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Regenstrief Institute, Inc. includes faculty investigators from the IU School of Medicine, IU Richard M. Fairbanks School of Public Health at IUPUI, Purdue University, and IUPUI.

Does COVID-19 pose a greater risk for cancer patients?

Using IU’s supercomputers and Slate storage systems, Dr. Brian Dixon and Dr. Nimish Valvi, at Regenstrief Institute, aspire to understand the impact COVID-19 has on cancer patients.

Dr. Brian Dixon, Director of Public Health Informatics, and Dr. Nimish Valvi, Postdoctoral Fellow, at the Regenstrief Institute, are working on a research project aimed at understanding the impact of COVID-19 on immunosuppressed cancer patients in Indiana. Specifically, they aspire to compare the outcomes of newly diagnosed cancer patients (i.e. since 2019) who become infected with COVID-19 and those who do not become infected with COVID-19. Their study, funded by the IU Simon Comprehensive Cancer Center, is using data available in medical records to inform the treatment and care for patients with cancer. They are not exposing cancer patients to COVID-19 or experimenting on individuals who have cancer. They are simply using Big Data to better understand cancer patients and their risks from COVID-19 infection.

Brian E. Dixon, PhD, Research Scientist, Director of Public Health Informatics, Regenstrief Institute, Inc. and Indiana University Richard M. Fairbanks School of Public Health at IUPUI

The Slate Project environment is perfect for analyzing the larger datasets necessary to infer populations trends and outcomes. Storage helps with large datasets and performance helps us do our work quickly and efficiently.

Brian E. Dixon

Given that cancer treatment compromises the body's immune response, Dixon and Valvi felt cancer patients would be at higher risk for COVID-19 infection as well as complications from infection, including death. With limited data on cancer patients' experiences with COVID-19, Dixon and colleagues from the Fairbanks School of Public Health and the IU School of Medicine seek to explore the clinical and sociodemographic factors associated with COVID-19 infection and complication risk.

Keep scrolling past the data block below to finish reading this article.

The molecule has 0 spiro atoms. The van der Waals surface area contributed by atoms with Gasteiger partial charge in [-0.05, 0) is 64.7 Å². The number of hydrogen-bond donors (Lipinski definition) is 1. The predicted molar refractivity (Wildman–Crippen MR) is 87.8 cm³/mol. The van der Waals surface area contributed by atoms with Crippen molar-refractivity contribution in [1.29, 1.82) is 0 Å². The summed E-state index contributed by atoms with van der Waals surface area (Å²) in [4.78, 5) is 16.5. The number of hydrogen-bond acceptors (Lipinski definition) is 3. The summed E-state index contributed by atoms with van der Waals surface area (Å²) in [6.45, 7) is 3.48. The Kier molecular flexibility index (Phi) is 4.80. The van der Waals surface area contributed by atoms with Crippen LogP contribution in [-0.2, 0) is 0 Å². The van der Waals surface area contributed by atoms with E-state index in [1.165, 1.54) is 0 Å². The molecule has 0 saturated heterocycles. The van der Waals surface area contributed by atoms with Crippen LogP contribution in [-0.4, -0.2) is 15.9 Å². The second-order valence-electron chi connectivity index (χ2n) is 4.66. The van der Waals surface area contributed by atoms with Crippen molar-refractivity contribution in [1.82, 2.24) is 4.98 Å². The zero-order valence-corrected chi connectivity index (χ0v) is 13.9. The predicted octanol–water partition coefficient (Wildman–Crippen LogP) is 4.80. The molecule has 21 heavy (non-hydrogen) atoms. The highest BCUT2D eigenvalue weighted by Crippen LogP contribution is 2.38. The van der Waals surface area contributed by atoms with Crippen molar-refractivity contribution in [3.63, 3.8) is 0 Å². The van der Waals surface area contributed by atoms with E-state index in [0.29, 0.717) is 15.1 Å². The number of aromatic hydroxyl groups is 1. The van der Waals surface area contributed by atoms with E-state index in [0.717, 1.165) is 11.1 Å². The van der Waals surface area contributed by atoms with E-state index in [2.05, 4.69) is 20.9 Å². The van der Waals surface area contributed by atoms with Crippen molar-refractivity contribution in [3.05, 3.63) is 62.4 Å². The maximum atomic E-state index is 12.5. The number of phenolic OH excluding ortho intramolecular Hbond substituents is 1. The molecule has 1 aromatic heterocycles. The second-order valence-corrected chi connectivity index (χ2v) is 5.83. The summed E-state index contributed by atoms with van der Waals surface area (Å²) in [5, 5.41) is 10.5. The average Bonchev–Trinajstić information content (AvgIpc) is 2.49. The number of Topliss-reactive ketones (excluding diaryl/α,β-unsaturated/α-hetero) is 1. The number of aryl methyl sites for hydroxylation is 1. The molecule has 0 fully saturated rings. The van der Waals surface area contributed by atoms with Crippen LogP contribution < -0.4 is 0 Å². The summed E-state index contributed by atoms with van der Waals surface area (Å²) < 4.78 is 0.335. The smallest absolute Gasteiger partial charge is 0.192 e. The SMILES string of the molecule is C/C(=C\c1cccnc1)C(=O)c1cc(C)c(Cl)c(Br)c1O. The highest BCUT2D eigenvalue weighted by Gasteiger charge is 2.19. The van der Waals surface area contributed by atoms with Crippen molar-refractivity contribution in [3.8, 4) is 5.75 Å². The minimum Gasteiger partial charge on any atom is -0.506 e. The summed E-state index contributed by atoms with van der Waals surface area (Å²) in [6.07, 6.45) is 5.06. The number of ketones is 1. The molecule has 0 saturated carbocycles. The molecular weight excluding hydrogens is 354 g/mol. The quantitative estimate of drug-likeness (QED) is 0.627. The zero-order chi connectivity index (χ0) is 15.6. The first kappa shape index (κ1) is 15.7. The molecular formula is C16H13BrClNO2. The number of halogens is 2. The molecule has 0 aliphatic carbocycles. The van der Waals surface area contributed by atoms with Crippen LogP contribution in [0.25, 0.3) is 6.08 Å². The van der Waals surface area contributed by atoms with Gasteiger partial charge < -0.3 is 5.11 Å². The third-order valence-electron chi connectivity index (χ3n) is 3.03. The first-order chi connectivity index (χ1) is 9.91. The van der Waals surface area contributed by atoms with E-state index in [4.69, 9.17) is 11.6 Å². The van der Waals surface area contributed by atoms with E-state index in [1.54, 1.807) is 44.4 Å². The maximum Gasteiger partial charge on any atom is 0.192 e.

Regenstrief COVID-19 Dashboard, Screenshot of chart showing COVID-19 positive co-morbidity rates from 03/01/2020 to 07/22/2021

This is why Dixon and Valvi are looking at how COVID-19 is impacting this vulnerable population in Indiana. While a lot of emphasis has been placed on the effect that COVID-19 has on older adults, those 65 years and up, the average age of a cancer patient is 44 years old. Complications from COVID-19 affect younger populations with cancer the same as older populations that do not have cancer. Dixon's and Valvi’s research has shown that when cancer patients do get COVID-19, they are more likely to have severe consequences.

Computation speed is always a challenge with large retrospective observational studies like the one being conducted by Dixon and Valvi. Increasingly, team science requires analysis of large population data to guard against selection bias in smaller trials and studies. Dixon attests, "The Slate-Project environment is perfect for analyzing the larger datasets necessary to infer populations trends and outcomes. Storage helps with large datasets and performance helps us do our work quickly and efficiently."

Nimish Valvi, DrPH, MPH, Postdoctoral Fellow in Public and Population Health Informatics, Regenstrief Institute

Slate-Project allows the entire team to access the large datasets and contribute to developing, testing, and running the scripts they need for analysis on them. During the pandemic, they were all working from home and needed a remote platform with solid performance in which to do their work. Slate-Project provided this platform. Even with unstable or slow internet connections from their homes, team members could log in, work on the project, then log off and pick it up later.

The Biomedical Informatics field is under increasing pressure to analyze large-scale health data quickly to inform policy and develop populations-level interventions. Traditional methods are not sufficient to rapidly analyze data and deliver results to policymakers and public health leaders. Research methods and tools need to continuously evolve to keep up with the private industry to advance not only science, but also population health. Drs. Brian Dixon and Nimish Valvi are committed to improving their research methods and tools in order to better serve the population and to support public health.